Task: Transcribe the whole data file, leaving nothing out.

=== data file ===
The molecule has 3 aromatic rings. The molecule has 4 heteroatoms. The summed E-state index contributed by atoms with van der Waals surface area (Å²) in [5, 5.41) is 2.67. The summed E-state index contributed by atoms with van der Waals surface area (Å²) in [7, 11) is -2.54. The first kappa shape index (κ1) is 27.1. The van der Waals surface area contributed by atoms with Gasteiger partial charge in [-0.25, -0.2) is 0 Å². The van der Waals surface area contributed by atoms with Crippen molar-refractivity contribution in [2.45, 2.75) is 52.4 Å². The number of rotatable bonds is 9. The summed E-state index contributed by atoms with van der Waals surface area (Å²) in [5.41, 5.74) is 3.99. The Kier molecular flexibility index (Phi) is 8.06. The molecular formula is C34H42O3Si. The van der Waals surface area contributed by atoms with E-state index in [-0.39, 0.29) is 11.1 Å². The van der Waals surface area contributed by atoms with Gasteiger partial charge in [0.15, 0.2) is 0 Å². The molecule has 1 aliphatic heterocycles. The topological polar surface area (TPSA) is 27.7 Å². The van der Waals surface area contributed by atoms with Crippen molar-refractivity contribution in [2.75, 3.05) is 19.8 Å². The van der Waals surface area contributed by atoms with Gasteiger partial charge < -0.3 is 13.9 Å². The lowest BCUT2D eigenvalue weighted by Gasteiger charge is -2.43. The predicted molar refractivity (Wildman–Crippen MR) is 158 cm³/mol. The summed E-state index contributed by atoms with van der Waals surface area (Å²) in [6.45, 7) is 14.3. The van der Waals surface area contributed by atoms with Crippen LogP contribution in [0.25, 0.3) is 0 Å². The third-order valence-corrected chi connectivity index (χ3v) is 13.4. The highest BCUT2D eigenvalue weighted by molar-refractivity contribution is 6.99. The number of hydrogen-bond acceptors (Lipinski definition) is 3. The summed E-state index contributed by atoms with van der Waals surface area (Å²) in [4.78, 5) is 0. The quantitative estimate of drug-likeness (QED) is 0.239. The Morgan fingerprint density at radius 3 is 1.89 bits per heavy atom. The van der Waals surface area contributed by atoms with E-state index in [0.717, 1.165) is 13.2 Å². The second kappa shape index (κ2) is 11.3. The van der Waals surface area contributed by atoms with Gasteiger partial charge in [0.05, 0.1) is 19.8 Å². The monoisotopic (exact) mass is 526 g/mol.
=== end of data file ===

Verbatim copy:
The molecule has 3 aromatic rings. The molecule has 4 heteroatoms. The summed E-state index contributed by atoms with van der Waals surface area (Å²) in [5, 5.41) is 2.67. The summed E-state index contributed by atoms with van der Waals surface area (Å²) in [7, 11) is -2.54. The first kappa shape index (κ1) is 27.1. The van der Waals surface area contributed by atoms with Gasteiger partial charge in [-0.25, -0.2) is 0 Å². The van der Waals surface area contributed by atoms with Crippen molar-refractivity contribution in [2.45, 2.75) is 52.4 Å². The number of rotatable bonds is 9. The summed E-state index contributed by atoms with van der Waals surface area (Å²) in [5.41, 5.74) is 3.99. The Kier molecular flexibility index (Phi) is 8.06. The molecular formula is C34H42O3Si. The van der Waals surface area contributed by atoms with E-state index in [-0.39, 0.29) is 11.1 Å². The van der Waals surface area contributed by atoms with Gasteiger partial charge in [0.15, 0.2) is 0 Å². The molecule has 1 aliphatic heterocycles. The topological polar surface area (TPSA) is 27.7 Å². The van der Waals surface area contributed by atoms with Crippen molar-refractivity contribution in [2.75, 3.05) is 19.8 Å². The van der Waals surface area contributed by atoms with Gasteiger partial charge < -0.3 is 13.9 Å². The lowest BCUT2D eigenvalue weighted by Gasteiger charge is -2.43. The predicted molar refractivity (Wildman–Crippen MR) is 158 cm³/mol. The summed E-state index contributed by atoms with van der Waals surface area (Å²) in [6.45, 7) is 14.3. The van der Waals surface area contributed by atoms with Crippen LogP contribution in [0.25, 0.3) is 0 Å². The third-order valence-corrected chi connectivity index (χ3v) is 13.4. The highest BCUT2D eigenvalue weighted by molar-refractivity contribution is 6.99. The number of hydrogen-bond acceptors (Lipinski definition) is 3. The summed E-state index contributed by atoms with van der Waals surface area (Å²) in [4.78, 5) is 0. The quantitative estimate of drug-likeness (QED) is 0.239. The Morgan fingerprint density at radius 3 is 1.89 bits per heavy atom. The van der Waals surface area contributed by atoms with E-state index in [0.717, 1.165) is 13.2 Å². The second kappa shape index (κ2) is 11.3. The van der Waals surface area contributed by atoms with Gasteiger partial charge in [0.05, 0.1) is 19.8 Å². The monoisotopic (exact) mass is 526 g/mol.